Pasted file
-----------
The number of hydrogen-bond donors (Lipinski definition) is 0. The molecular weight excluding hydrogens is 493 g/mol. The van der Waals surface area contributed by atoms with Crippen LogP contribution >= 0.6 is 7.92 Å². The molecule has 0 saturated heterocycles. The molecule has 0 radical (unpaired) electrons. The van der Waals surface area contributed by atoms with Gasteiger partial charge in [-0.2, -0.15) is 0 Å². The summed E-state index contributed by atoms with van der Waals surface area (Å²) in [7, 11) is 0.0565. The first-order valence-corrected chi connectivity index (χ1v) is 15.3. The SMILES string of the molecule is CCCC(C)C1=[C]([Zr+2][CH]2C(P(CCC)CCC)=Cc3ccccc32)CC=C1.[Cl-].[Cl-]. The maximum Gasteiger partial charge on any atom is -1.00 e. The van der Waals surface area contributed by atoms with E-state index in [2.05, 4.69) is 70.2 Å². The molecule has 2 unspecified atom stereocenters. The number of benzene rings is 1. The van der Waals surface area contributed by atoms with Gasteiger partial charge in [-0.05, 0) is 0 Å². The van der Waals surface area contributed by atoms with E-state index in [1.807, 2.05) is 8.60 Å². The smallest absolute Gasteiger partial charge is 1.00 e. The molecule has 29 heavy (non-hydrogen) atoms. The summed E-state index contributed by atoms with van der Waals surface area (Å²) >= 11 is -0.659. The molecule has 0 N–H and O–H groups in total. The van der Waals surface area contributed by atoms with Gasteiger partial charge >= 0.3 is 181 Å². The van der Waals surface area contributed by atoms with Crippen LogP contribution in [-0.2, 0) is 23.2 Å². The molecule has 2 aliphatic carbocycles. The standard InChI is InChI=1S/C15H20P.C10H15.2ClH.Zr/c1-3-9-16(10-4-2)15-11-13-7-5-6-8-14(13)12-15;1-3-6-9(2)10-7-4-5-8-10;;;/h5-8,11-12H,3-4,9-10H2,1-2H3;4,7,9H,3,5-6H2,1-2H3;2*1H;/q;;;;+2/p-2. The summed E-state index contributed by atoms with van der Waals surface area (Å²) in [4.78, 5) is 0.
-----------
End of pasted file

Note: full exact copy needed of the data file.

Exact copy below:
The number of hydrogen-bond donors (Lipinski definition) is 0. The molecular weight excluding hydrogens is 493 g/mol. The van der Waals surface area contributed by atoms with Crippen LogP contribution >= 0.6 is 7.92 Å². The molecule has 0 saturated heterocycles. The molecule has 0 radical (unpaired) electrons. The van der Waals surface area contributed by atoms with Gasteiger partial charge in [-0.2, -0.15) is 0 Å². The summed E-state index contributed by atoms with van der Waals surface area (Å²) in [7, 11) is 0.0565. The first-order valence-corrected chi connectivity index (χ1v) is 15.3. The SMILES string of the molecule is CCCC(C)C1=[C]([Zr+2][CH]2C(P(CCC)CCC)=Cc3ccccc32)CC=C1.[Cl-].[Cl-]. The maximum Gasteiger partial charge on any atom is -1.00 e. The van der Waals surface area contributed by atoms with E-state index in [2.05, 4.69) is 70.2 Å². The molecule has 2 unspecified atom stereocenters. The number of benzene rings is 1. The van der Waals surface area contributed by atoms with Gasteiger partial charge in [-0.05, 0) is 0 Å². The van der Waals surface area contributed by atoms with E-state index in [1.807, 2.05) is 8.60 Å². The smallest absolute Gasteiger partial charge is 1.00 e. The molecule has 29 heavy (non-hydrogen) atoms. The summed E-state index contributed by atoms with van der Waals surface area (Å²) >= 11 is -0.659. The molecule has 0 N–H and O–H groups in total. The van der Waals surface area contributed by atoms with Gasteiger partial charge >= 0.3 is 181 Å². The van der Waals surface area contributed by atoms with Crippen LogP contribution in [-0.2, 0) is 23.2 Å². The molecule has 2 aliphatic carbocycles. The standard InChI is InChI=1S/C15H20P.C10H15.2ClH.Zr/c1-3-9-16(10-4-2)15-11-13-7-5-6-8-14(13)12-15;1-3-6-9(2)10-7-4-5-8-10;;;/h5-8,11-12H,3-4,9-10H2,1-2H3;4,7,9H,3,5-6H2,1-2H3;2*1H;/q;;;;+2/p-2. The summed E-state index contributed by atoms with van der Waals surface area (Å²) in [4.78, 5) is 0.